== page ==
This week I participated in a collaborative blog called Twitpolpette devoted to “polpette”, edible balls. Allow me to clarify. Polpette can be meatballs, bread balls, balls made from flaked fish, sweet dough balls, savory dough balls…this is beginning to sound like a Forrest Gump litany so I shall move on and simply refer you to the website for further clarificaiton.
Twitpolpette is an Italian language blog and I thought it would be nice to translate the recipe for kuru köfte (“dry” meatballs popular in Turkey) into English. I adapted this quick and easy recipe from the cookbook Contemporary Turkish Cuisine and procured the ingredients from some of Rome’s leading food purveyors. The ground lamb came from Carni Magini. I had the butcher add some extra fat and grind the meat twice. I made the breadcrumbs from a stale loaf of bread from Roscioli.
Though the Italian recipe on Twitpolpette serves 8, the ingredients below will serve four.
400g ground lamb
2 slices of stale bread
1 whole egg
1 tsp cumin
1 tsp black pepper
salt, to taste
100ml extra virgin olive oil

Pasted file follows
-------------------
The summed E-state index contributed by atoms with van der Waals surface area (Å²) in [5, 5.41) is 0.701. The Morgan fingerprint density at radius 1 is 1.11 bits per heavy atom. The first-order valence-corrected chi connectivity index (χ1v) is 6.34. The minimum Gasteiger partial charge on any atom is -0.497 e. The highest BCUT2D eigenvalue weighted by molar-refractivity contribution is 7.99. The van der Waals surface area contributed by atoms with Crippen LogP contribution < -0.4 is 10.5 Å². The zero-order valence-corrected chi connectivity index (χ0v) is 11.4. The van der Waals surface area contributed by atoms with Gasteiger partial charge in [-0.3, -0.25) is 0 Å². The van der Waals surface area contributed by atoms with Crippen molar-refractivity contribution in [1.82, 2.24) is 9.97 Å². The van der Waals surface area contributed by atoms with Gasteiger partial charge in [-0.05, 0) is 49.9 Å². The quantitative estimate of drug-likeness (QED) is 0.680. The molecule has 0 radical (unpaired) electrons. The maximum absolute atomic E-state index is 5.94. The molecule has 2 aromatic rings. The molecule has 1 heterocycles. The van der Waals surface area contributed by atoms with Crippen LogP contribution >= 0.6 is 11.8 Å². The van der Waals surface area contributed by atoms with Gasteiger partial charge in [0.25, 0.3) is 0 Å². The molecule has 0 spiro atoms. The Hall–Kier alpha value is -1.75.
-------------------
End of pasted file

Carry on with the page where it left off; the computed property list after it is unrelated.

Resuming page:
Cut the crust off the bread and tear apart the stale interior. Grate a medium sized white onion. Combine the breadcrumbs and onion pulp with the ground lamb, egg, and seasonings in a large mixing bowl. Using your hands, mix until throughly combined.
Heat olive oil in a deep frying pan. Form elongated meatballs, around an inch and a half long with your hands. Cook the meatballs on two sides, turning gently with tongs, until they are well browned (around 8 minutes). When they are ready, drain momentarily on paper towels, then serve on a plate with salad or rice.
Variations on this recipe include using veal instead, or mixing lamb with veal. You could also add come finely chopped mint, parsley, or garlic to the mixture. If anything is unclear, I beseech you to let me know. I’ve said it before and I will say it again. I am terrible at editing and writing coherent recipes. On that uplifting note, enjoy!